Don’t call it a comeback

Updated
Cathey Park, from Cambridge, Mass., shows the words "I Love Obamacare" on her cast for her broken wrist as she waits for President Barack Obama to speak about the federal health care law, Oct. 30, 2013 in Boston.
Cathey Park, from Cambridge, Mass., shows the words “I Love Obamacare” on her cast for her broken wrist as she waits for President Barack Obama to speak about the federal health care law, Oct. 30, 2013 in Boston.
Photo by Charles Dharapak/AP
Congressional Republicans haven’t been shy about their 2014 plans. The entire election-year strategy comes down to obsessive opposition to the Affordable Care Act – the party assumes the law is unpopular, unworkable, and an electoral albatross for Democrats nationwide. Republicans don’t need to govern, the argument goes, they just need to wait for “Obamacare” to implode.
 
If party strategists worked on a Plan B, it might be time to dust off the file. As Greg Sargent noted this morning, “There are increasing signs that the GOP’s total war opposition to Obamacare is becoming tougher to sustain.
 
Consider, for example, the latest enrollment news.
The most recent data indicates that approximately 3.0 million people have now enrolled in a private health insurance plan through the Federal and State-based Marketplaces since October 1.
 
With millions transitioning to new coverage already, we continue to see strong interest nationwide from consumers who want access to quality, affordable coverage. As our outreach efforts kick into even higher gear, we anticipate these numbers will continue to grow, particularly as we reach even more uninsured young adults so that they know that new options and new ways to help eligible individuals pay for their premium are now available, thanks to the Affordable Care Act.
Note, this doesn’t include the more than 6 million Americans who’ve been able to enroll in Medicaid since the start of the open-enrollment period. What’s more, keep in mind that the enrollment totals are expected to continue to grow – uninsured consumers who don’t choose a plan by the end of March risk facing a fine, so we may yet see another upsurge.
 
Josh Green added that before Oct. 1, the Congressional Budget Office predicted that 3.3 million people would sign up for insurance through the exchanges by New Year’s Eve. Thanks largely to the now-infamous website troubles, that didn’t happen. That said, “Obamacare appears to be gaining ground. It’s nearly reached that 3.3 million figure two-thirds of the way through January. It no longer seems inconceivable that 7 million could sign up by March 31st, as the CBO had originally projected.”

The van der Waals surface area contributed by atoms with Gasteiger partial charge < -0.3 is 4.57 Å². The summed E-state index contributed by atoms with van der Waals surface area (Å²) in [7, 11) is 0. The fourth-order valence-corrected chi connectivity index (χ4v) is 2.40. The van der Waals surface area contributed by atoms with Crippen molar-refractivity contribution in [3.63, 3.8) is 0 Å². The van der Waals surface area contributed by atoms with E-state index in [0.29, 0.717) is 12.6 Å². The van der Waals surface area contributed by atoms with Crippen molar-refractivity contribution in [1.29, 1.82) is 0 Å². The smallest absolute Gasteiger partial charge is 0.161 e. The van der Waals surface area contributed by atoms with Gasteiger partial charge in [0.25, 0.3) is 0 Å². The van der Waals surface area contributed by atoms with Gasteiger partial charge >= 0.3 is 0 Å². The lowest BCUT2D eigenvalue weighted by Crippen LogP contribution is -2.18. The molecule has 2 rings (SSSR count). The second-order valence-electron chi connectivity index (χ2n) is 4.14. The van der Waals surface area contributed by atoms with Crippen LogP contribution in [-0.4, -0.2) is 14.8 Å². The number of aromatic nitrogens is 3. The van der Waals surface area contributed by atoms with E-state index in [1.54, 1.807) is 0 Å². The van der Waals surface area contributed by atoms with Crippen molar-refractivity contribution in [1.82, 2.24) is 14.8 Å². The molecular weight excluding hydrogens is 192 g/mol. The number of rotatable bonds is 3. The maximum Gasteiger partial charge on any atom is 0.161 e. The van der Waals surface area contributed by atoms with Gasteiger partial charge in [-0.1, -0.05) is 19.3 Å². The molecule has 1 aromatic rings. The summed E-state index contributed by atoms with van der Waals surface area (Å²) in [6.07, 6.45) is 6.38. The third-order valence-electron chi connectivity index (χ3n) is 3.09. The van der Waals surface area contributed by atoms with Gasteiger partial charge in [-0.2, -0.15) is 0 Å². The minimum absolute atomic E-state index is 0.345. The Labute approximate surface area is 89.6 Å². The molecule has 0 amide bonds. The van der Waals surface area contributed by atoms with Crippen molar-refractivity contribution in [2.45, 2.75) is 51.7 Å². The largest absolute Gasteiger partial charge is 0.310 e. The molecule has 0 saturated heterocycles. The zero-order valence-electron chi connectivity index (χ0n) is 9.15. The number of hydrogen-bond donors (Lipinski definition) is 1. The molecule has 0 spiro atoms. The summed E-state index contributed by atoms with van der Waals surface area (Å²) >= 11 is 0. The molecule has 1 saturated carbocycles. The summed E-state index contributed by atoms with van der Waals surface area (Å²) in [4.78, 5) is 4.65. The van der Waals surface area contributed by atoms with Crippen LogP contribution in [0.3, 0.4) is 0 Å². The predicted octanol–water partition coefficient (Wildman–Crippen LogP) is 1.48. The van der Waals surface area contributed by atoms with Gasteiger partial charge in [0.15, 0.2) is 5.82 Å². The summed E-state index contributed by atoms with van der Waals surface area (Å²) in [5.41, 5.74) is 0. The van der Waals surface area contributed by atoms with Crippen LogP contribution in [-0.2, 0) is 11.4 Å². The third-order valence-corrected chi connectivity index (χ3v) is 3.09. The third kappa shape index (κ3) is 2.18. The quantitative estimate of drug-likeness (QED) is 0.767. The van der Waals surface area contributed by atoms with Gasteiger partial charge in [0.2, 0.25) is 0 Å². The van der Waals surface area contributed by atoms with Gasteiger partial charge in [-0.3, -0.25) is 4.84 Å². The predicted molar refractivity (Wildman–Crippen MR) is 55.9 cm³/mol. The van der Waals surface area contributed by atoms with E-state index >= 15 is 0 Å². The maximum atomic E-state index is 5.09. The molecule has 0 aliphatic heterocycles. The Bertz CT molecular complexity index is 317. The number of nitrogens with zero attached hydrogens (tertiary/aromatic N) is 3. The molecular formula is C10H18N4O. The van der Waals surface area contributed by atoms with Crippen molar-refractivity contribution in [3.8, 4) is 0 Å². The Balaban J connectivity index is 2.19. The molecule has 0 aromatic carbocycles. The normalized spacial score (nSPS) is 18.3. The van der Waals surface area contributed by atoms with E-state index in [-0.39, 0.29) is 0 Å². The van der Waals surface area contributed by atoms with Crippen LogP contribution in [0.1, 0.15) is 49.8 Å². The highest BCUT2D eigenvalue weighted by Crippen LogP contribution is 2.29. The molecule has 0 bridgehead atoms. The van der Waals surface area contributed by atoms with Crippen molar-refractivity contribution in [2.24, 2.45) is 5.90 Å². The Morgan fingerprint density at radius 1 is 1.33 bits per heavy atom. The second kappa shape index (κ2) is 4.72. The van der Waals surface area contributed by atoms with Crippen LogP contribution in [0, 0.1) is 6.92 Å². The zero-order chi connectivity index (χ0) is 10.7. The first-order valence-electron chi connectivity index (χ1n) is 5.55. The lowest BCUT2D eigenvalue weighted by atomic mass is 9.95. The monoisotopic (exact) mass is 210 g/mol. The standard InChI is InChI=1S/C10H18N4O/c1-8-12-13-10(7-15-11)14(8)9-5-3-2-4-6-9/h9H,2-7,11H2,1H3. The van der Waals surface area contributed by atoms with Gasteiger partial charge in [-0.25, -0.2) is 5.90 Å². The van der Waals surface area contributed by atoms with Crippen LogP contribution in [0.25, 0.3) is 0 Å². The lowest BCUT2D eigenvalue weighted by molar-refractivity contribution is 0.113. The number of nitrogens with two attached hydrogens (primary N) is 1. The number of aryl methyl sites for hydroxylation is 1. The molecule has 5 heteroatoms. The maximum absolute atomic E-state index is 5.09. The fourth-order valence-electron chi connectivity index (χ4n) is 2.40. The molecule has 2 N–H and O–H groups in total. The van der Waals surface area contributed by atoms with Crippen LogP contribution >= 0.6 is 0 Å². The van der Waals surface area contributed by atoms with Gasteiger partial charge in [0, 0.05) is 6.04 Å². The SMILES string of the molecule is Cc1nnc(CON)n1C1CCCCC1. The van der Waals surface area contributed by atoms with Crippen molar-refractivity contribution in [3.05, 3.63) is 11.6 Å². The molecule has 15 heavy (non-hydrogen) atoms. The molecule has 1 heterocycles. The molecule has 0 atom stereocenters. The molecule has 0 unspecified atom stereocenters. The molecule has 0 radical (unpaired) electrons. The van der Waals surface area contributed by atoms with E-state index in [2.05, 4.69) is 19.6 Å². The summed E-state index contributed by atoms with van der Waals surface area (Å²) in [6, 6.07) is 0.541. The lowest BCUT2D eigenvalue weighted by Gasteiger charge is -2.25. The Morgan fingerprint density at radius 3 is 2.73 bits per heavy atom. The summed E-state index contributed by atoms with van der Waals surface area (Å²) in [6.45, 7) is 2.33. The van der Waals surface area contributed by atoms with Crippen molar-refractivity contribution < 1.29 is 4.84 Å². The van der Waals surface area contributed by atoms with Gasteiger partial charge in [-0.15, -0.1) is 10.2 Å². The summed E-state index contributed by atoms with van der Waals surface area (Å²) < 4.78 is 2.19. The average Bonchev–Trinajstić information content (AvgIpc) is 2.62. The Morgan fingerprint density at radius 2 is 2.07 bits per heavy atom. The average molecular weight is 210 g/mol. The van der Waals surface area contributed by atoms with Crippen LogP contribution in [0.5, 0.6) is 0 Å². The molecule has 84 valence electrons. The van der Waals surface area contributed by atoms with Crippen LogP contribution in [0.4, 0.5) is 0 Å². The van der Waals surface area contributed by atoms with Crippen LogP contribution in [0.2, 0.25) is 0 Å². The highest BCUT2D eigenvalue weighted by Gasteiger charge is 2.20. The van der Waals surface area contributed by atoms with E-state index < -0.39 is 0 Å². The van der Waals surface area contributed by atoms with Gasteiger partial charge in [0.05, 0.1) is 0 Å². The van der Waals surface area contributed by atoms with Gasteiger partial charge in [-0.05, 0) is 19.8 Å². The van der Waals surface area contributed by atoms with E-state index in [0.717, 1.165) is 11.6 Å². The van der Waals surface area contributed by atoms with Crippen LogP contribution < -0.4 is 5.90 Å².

For those fighting against health care, the news actually gets a little worse.
 
Utah’s Republican governor, Gary Herbert, announced yesterday that he’s finally prepared to accept Medicaid expansion. There are some ambiguities to the position – the governor doesn’t want to reject the funds, but some details need to be worked out as to how the policy will advance in Utah – but the state will expand Medicaid and cover more of the uninsured.  Herbert’s decision will reportedly help bring coverage to 111,000 low-income adults in the state.
 
The announcement also helps ensure that most American states will now participate in Medicaid expansion, in one form or another. The number may yet soon grow, with Republicans policymakers in Michigan and Iowa giving the policy another look in recent weeks.
 
Jonathan Bernstein added that as a long-term proposition, this is all the more heartening for ACA proponents because Medicaid expansion appears to be “a one-way street” – in states that have already adopted the policy, Republican candidates aren’t running on a platform of undoing what’s been done.
 
Taken together, the news for the right is, well, pretty horrible. Enrollment totals are growing steadily; Medicaid is expanding access to millions; the rate of uninsured is dropping; consumers who thought they’d hate the ACA now see the law as a “godsend”; healthcare.gov is stable and passing its security tests “with flying colors”; the insurance industry is cautiously optimistic; and the list of Republican governors who claim to hate “Obamacare” but continue to embrace Medicaid expansion continues to grow.
 
Heck, Mitch McConnell has even been reduced to running ads touting his efforts to bring health care to people in need.
 
To the profound disappointment of conservatives everywhere, it appears the scheduled ACA implosion is on indefinite hold.
 
Looking ahead, this might well be the point at which some start talking up the “Obamacare comeback,” and the argument will at least have some ample basis in fact. The ACA was struggling badly a few months ago, and it looks to be in much better shape now.
 
But let’s not forget what many of us were saying at the time: be patient. The problems are surmountable. What’s broken can be fixed.
 
The recent progress, in other words, isn’t some remarkable fluke the White House achieved through a Hail Mary pass. Rather, what we’re seeing now is progress that we expected to see all along.
 

Affordable Care Act and Obamacare

Don't call it a comeback

Updated